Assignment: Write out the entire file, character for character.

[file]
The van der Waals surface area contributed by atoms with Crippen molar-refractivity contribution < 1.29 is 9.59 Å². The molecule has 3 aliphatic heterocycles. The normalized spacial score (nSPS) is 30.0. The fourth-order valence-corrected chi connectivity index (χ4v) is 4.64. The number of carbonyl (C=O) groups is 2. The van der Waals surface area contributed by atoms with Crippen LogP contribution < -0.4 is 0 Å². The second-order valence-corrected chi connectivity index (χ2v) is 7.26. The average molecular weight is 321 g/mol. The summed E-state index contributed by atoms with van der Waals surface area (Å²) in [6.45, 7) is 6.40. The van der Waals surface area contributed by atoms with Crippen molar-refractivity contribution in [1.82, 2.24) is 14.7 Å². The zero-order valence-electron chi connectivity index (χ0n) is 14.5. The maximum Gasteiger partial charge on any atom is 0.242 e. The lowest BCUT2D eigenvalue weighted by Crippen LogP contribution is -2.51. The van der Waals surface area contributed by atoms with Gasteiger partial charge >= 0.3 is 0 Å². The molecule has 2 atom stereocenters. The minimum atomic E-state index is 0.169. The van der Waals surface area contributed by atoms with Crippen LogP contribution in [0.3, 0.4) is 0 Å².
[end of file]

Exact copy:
The van der Waals surface area contributed by atoms with Crippen molar-refractivity contribution < 1.29 is 9.59 Å². The molecule has 3 aliphatic heterocycles. The normalized spacial score (nSPS) is 30.0. The fourth-order valence-corrected chi connectivity index (χ4v) is 4.64. The number of carbonyl (C=O) groups is 2. The van der Waals surface area contributed by atoms with Crippen LogP contribution < -0.4 is 0 Å². The second-order valence-corrected chi connectivity index (χ2v) is 7.26. The average molecular weight is 321 g/mol. The summed E-state index contributed by atoms with van der Waals surface area (Å²) in [6.45, 7) is 6.40. The van der Waals surface area contributed by atoms with Crippen molar-refractivity contribution in [1.82, 2.24) is 14.7 Å². The zero-order valence-electron chi connectivity index (χ0n) is 14.5. The maximum Gasteiger partial charge on any atom is 0.242 e. The lowest BCUT2D eigenvalue weighted by Crippen LogP contribution is -2.51. The van der Waals surface area contributed by atoms with Gasteiger partial charge >= 0.3 is 0 Å². The molecule has 2 atom stereocenters. The minimum atomic E-state index is 0.169. The van der Waals surface area contributed by atoms with Crippen LogP contribution in [0.3, 0.4) is 0 Å².